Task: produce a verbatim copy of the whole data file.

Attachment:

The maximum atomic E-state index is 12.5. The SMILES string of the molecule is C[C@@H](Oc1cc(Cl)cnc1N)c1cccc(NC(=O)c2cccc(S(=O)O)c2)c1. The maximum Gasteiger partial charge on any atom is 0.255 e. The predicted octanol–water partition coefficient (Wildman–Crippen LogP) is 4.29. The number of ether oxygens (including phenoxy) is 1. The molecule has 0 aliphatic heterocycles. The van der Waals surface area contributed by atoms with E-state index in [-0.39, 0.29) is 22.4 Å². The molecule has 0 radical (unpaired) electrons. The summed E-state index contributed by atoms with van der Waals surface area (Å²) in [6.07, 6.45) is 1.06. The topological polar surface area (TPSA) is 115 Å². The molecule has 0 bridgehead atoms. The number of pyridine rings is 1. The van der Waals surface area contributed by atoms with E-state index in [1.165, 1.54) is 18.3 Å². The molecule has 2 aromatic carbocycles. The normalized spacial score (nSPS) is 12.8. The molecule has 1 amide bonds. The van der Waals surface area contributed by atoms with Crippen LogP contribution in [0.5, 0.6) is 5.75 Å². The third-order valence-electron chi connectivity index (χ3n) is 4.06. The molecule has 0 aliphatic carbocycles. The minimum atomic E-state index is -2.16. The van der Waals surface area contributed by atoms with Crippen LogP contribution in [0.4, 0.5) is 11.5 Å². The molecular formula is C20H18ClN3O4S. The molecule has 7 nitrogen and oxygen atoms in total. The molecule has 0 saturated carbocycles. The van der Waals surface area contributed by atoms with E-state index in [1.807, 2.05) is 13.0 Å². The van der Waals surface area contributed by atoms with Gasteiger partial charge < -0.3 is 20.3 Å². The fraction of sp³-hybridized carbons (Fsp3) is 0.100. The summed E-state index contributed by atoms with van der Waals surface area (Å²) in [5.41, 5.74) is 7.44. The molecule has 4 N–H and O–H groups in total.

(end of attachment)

The maximum atomic E-state index is 12.5. The SMILES string of the molecule is C[C@@H](Oc1cc(Cl)cnc1N)c1cccc(NC(=O)c2cccc(S(=O)O)c2)c1. The maximum Gasteiger partial charge on any atom is 0.255 e. The predicted octanol–water partition coefficient (Wildman–Crippen LogP) is 4.29. The number of ether oxygens (including phenoxy) is 1. The molecule has 0 aliphatic heterocycles. The van der Waals surface area contributed by atoms with E-state index in [-0.39, 0.29) is 22.4 Å². The molecule has 0 radical (unpaired) electrons. The summed E-state index contributed by atoms with van der Waals surface area (Å²) in [6.07, 6.45) is 1.06. The topological polar surface area (TPSA) is 115 Å². The molecule has 0 bridgehead atoms. The number of pyridine rings is 1. The van der Waals surface area contributed by atoms with E-state index in [1.165, 1.54) is 18.3 Å². The molecule has 2 aromatic carbocycles. The normalized spacial score (nSPS) is 12.8. The molecule has 1 amide bonds. The van der Waals surface area contributed by atoms with Crippen LogP contribution in [0.5, 0.6) is 5.75 Å². The third-order valence-electron chi connectivity index (χ3n) is 4.06. The molecule has 0 aliphatic carbocycles. The minimum atomic E-state index is -2.16. The van der Waals surface area contributed by atoms with Crippen LogP contribution in [0.4, 0.5) is 11.5 Å². The molecular formula is C20H18ClN3O4S. The molecule has 7 nitrogen and oxygen atoms in total. The molecule has 0 saturated carbocycles. The van der Waals surface area contributed by atoms with E-state index in [1.807, 2.05) is 13.0 Å². The van der Waals surface area contributed by atoms with Gasteiger partial charge < -0.3 is 20.3 Å². The fraction of sp³-hybridized carbons (Fsp3) is 0.100. The summed E-state index contributed by atoms with van der Waals surface area (Å²) in [5.41, 5.74) is 7.44. The molecule has 4 N–H and O–H groups in total.